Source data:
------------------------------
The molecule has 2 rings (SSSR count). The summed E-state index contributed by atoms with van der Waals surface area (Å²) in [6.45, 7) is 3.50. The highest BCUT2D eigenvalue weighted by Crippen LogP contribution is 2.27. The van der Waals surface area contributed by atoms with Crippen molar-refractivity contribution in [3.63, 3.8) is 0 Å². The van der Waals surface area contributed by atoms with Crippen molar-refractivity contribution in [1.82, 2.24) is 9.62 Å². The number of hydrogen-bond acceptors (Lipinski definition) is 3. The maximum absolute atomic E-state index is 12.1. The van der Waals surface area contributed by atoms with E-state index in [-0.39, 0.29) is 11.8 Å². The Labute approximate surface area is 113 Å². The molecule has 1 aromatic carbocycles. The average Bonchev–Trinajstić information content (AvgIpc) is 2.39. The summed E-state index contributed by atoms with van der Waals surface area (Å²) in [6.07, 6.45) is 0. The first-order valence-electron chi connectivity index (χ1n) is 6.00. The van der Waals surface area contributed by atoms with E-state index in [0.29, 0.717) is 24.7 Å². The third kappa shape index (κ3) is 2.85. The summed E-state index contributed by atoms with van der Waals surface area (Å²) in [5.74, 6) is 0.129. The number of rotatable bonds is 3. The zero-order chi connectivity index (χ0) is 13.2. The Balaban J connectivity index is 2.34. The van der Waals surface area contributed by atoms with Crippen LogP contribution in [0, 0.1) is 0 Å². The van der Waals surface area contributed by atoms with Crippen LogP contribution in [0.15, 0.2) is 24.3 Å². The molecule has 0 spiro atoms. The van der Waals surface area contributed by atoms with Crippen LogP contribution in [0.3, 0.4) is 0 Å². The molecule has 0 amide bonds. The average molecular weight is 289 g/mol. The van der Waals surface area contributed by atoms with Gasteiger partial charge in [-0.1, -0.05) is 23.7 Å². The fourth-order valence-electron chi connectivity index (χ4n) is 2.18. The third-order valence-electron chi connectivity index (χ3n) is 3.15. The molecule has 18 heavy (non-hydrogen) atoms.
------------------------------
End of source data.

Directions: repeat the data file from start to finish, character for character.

The molecule has 2 rings (SSSR count). The summed E-state index contributed by atoms with van der Waals surface area (Å²) in [6.45, 7) is 3.50. The highest BCUT2D eigenvalue weighted by Crippen LogP contribution is 2.27. The van der Waals surface area contributed by atoms with Crippen molar-refractivity contribution in [3.63, 3.8) is 0 Å². The van der Waals surface area contributed by atoms with Crippen molar-refractivity contribution in [1.82, 2.24) is 9.62 Å². The number of hydrogen-bond acceptors (Lipinski definition) is 3. The maximum absolute atomic E-state index is 12.1. The van der Waals surface area contributed by atoms with E-state index in [-0.39, 0.29) is 11.8 Å². The Labute approximate surface area is 113 Å². The molecule has 1 aromatic carbocycles. The average Bonchev–Trinajstić information content (AvgIpc) is 2.39. The summed E-state index contributed by atoms with van der Waals surface area (Å²) in [6.07, 6.45) is 0. The first-order valence-electron chi connectivity index (χ1n) is 6.00. The van der Waals surface area contributed by atoms with E-state index in [0.29, 0.717) is 24.7 Å². The third kappa shape index (κ3) is 2.85. The summed E-state index contributed by atoms with van der Waals surface area (Å²) in [5.74, 6) is 0.129. The number of rotatable bonds is 3. The zero-order chi connectivity index (χ0) is 13.2. The Balaban J connectivity index is 2.34. The van der Waals surface area contributed by atoms with Crippen LogP contribution in [0, 0.1) is 0 Å². The van der Waals surface area contributed by atoms with Crippen LogP contribution in [0.15, 0.2) is 24.3 Å². The molecule has 0 spiro atoms. The van der Waals surface area contributed by atoms with Crippen LogP contribution in [0.3, 0.4) is 0 Å². The molecule has 0 amide bonds. The average molecular weight is 289 g/mol. The van der Waals surface area contributed by atoms with Gasteiger partial charge in [-0.1, -0.05) is 23.7 Å². The fourth-order valence-electron chi connectivity index (χ4n) is 2.18. The third-order valence-electron chi connectivity index (χ3n) is 3.15. The molecule has 18 heavy (non-hydrogen) atoms.